‘Adventure is an important part of being human’

Jon Sutton hears from Eric Brymer about a new book, Phenomenology and the Extreme Sport Experience.

Along with Robert Schweitzer, Eric Brymer (Leeds Beckett University) has authored a new book called Phenomenology and the Extreme Sport Experience (Routledge).

Why extreme sport?
Many years ago, when I first got interested in exploring extreme sports, I was studying for a master’s degree in sport and exercise psychology as well as working in the adventure industry. I was reading research that explained participation in terms of risk-taking personalities searching for thrills and excitement, while working with people who spent a great deal of time being careful. My experience with people did not match the research I was reading.

I think one of the major issues at the time was that the models used to study extreme sport either came from traditional sports or the clinical field. So either extreme sports were seen as competitive sports or deviant activities. Hence the idea that extreme athletes are either trying to ‘conquer the elements’ or had something not quite right with them. I didn’t get round to undertaking the study at this time, which actually worked out well, but the idea had formed, and after my master’s I looked for a PhD opportunity. When I did begin a formal research project on the experience I was interested in exploring the most extreme sports, for example, BASE jumping, big wave surfing, waterfall kayaking and solo rope-free climbing. To begin with, potential participants were quite wary of being approached because they are so often represented negatively as thrill seekers and adrenaline junkies. However, when people realised that I really was after their story, participants were highly articulate, with profound insights – not only to the extreme sport experience as something that stands alone, but as something that is an integral part of being human.

What’s different about your approach and this book?
In the very early days I was going down the same route, of holding predetermined notions of risk and thrills, adopting a theory (such as sensation seeking) that satisfied this notion, and testing participants. The approach I eventually took, phenomenology, starts with the notion of not knowing anything about the experience that you wish to investigate (and there are processes that researchers need to follow to help with this) and then encourages the researcher to explore. For example, by asking those who do know what it is about. In most areas of study this approach (when followed properly) highlights differences between the traditional theory-driven approach and the lived experience. The book introduces the reader to phenomenology and the practice of phenomenology and then works through the traditional approach to understanding extreme sports before presenting the phenomenological description.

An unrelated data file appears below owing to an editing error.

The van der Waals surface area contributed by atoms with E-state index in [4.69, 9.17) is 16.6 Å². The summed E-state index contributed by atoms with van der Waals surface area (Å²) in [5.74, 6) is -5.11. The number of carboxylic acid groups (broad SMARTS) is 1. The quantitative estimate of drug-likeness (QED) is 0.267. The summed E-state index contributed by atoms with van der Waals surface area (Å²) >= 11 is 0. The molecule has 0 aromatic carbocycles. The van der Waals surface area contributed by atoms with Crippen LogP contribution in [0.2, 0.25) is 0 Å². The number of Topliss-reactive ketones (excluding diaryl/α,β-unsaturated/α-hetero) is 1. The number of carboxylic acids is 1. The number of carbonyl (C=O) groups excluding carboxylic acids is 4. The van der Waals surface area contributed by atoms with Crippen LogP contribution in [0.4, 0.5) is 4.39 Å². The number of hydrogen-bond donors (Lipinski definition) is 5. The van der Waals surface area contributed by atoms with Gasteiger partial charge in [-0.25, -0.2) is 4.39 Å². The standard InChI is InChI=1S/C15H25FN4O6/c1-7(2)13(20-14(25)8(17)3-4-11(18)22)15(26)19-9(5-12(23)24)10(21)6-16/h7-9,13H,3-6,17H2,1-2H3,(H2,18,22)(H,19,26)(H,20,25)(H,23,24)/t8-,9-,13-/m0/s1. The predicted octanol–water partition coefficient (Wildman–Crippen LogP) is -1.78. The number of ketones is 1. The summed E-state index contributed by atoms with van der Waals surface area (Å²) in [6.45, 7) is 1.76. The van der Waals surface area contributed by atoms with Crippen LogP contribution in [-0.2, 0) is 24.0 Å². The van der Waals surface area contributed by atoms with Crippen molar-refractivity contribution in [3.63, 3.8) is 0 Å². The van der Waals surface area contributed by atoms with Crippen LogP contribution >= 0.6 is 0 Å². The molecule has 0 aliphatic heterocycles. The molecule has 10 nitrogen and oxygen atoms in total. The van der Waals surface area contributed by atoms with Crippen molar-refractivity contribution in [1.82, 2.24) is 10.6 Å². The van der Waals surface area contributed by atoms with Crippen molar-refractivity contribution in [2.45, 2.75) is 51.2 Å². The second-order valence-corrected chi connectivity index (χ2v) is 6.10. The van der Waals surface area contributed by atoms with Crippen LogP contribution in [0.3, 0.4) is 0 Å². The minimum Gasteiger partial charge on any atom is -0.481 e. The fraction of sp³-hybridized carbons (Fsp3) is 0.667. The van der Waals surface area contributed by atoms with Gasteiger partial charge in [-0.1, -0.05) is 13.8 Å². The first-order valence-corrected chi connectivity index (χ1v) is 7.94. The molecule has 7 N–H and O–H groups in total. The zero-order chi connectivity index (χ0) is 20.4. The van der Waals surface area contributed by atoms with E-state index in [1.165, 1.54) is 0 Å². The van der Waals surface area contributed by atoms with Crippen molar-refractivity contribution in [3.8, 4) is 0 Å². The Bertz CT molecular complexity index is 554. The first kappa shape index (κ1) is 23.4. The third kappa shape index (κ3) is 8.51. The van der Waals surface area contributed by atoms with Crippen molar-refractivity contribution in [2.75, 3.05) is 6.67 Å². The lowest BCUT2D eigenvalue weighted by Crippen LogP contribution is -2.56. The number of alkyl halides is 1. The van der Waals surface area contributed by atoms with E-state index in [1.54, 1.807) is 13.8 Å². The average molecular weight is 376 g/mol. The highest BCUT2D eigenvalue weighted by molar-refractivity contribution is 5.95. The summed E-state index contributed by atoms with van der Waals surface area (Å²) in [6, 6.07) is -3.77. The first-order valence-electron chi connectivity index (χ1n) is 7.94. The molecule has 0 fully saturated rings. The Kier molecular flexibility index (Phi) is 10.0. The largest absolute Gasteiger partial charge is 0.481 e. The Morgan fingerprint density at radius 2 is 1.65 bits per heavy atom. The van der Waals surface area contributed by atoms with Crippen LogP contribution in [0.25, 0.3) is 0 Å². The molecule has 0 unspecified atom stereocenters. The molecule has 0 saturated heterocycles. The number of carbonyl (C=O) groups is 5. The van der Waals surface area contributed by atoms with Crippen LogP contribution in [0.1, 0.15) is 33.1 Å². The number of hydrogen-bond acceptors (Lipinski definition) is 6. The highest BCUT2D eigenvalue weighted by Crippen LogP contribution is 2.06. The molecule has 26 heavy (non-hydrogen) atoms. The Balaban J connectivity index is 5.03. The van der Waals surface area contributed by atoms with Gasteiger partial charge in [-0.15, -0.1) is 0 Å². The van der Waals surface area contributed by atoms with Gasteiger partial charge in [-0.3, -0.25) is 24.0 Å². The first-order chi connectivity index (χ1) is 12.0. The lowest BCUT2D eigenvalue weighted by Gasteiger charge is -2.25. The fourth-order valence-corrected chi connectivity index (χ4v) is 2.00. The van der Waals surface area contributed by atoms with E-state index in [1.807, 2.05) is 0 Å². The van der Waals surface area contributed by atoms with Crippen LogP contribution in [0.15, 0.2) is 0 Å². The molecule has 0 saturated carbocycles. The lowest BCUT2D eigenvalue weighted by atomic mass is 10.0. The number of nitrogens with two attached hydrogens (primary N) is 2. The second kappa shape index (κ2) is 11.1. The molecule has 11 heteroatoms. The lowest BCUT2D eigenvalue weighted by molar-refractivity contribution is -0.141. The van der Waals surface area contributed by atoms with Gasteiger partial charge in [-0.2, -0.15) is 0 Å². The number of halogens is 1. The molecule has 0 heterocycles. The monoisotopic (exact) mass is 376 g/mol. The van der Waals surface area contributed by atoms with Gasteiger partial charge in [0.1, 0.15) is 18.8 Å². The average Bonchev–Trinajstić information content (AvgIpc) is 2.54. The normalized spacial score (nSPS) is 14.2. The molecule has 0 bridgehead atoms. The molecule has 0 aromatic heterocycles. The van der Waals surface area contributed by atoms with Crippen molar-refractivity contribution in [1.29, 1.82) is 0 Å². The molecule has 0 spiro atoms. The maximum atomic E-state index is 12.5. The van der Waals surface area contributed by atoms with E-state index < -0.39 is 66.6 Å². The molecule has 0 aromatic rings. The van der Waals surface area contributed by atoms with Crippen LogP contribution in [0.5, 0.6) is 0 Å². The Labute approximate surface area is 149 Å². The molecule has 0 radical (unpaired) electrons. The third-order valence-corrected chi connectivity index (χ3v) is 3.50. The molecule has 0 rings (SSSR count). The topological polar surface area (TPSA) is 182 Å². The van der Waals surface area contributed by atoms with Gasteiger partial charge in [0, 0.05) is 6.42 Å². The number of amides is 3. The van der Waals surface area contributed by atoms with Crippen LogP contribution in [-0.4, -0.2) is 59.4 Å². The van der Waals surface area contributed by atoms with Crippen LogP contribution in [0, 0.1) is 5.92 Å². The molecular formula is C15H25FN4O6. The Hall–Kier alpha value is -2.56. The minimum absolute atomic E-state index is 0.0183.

Have you taken explanations based on hermeneutic phenomenology back to the participants, in those terms, and if so how were they received?
As part of the research process the final description was sent to participants to ask for feedback. In the end this is not essential because the researcher’s insights can add depth to an experience, but the process can add to the findings. All participants were happy with the interpretations and many reported that the descriptions had revealed aspects of the experience that they could not quite express. Beyond this I have had people contact me who were not part of the project just to let me know that the thesis puts words to an experience that they struggled to articulate. In fact, the film based on my research came from that very reason.

In the extreme, can we find themes that unite psychology?
For the moment it is early days but research is now exploring gender differences, personality, neurological activity, decision making, and using ecological approaches, cognitive approaches, positive psychology approaches and social psychological approaches. Extreme sports are really for anyone who wishes to give them a go. You do not need a special personality or be from a particular gender but you do need to develop a sound understanding of self, the activity and the environment. The benefits are profound and change the way participants experience themselves, others and the environment.  

Have psychologists researched how extreme sports participation affects those around the participant?